Gordon and Terri Southwick of Garibaldi Ore.
For the past 13 years, Gordon Southwick and his wife, Terri, have run a chinook salmon hatchery along a creek near Tillamook Bay. Each winter, the Oregon Department of Fish and Wildlife provides the eggs-about 100,000-that the couple cultivates in boxes built from donated lumber. From January to March, they drive from their nearby home and tend the eggs, carefully shaking out silt and culling any bad ones. Working on a strictly volunteer basis, they're on track to release their 1 millionth fish this year. "We've fished all of our lives and we brought our kids up fishing," Gordon says. "It's just some way of paying back."
John Walther of Thibodaux, La.
Walther, who is co-chairman of the Coastal Conservation Association's habitat initiative in Louisiana, coordinates artificial oyster reef projects-a crucial role after the Gulf oil disaster. Under his leadership, the organization has installed five limestone reefs off the coast. Currently, CCA Louisiana is working with state agencies to accelerate their efforts. "We have worked hard for many years to maintain a sustainable fishery," Walther says. "And we will not give up now.
Field & Stream has been committed to the preservation of natural resources for more than 100 years. The magazine helped to popularize the term "conservation ethic" in 1907 and in 2005 featured an article titled "Heroes of Conservation," focused on the local efforts of everyday outdoorsmen. Out of this, a new program was created to recognize sportsmen's efforts to protect fish and wildlife. Since the introduction of the program, the magazine has been proud to profile and support the conservation efforts of more than 160 men and women.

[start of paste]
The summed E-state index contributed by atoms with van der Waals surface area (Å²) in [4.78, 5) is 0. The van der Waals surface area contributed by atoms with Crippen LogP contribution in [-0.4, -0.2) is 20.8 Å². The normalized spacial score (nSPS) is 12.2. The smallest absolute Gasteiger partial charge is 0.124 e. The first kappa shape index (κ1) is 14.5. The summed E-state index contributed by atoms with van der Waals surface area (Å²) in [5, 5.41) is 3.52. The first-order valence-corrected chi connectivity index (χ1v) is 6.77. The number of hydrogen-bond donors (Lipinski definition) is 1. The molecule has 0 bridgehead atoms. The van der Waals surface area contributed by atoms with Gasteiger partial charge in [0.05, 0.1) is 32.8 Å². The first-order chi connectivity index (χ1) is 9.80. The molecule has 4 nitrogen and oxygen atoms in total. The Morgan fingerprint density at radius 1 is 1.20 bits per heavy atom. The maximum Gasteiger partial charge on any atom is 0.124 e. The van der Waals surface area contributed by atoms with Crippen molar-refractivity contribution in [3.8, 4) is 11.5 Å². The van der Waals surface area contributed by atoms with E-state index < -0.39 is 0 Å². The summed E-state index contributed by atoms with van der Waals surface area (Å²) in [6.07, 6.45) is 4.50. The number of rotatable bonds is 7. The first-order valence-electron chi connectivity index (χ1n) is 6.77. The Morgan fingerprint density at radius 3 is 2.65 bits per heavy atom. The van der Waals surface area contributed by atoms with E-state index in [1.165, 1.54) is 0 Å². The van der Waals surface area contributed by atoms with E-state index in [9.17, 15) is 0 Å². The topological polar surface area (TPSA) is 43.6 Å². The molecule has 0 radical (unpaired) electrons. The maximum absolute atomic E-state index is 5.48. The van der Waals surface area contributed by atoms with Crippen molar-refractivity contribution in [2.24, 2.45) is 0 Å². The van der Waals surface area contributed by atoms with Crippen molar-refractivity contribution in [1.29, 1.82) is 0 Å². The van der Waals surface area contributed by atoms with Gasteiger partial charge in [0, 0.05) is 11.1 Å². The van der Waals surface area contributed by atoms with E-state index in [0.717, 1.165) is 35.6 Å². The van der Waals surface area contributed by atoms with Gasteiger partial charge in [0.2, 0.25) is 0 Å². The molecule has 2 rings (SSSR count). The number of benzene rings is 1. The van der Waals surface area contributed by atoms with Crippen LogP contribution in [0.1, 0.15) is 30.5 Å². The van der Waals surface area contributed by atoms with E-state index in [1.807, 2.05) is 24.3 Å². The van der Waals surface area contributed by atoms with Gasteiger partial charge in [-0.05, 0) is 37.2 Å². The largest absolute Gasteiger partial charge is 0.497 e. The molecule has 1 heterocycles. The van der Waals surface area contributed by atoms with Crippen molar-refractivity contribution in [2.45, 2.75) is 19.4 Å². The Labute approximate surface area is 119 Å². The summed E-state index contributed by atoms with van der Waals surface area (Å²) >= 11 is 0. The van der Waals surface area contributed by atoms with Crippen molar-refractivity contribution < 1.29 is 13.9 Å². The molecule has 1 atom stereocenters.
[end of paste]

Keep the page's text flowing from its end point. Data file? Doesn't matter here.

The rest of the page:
The Heroes of Conservation Awards are open to individuals involved in a hunting- and/or fishing-related conservation project that is well under way or completed. Selections are based on a number of factors, including leadership, commitment, project growth, and results. One grand prize winner receives a new Toyota 4Runner, and a cash prize of $5,000 is awarded to each finalist. For complete details, including rules, regulations, and nomination instructions for 2011, please visitwww.FieldandStream.com/heroes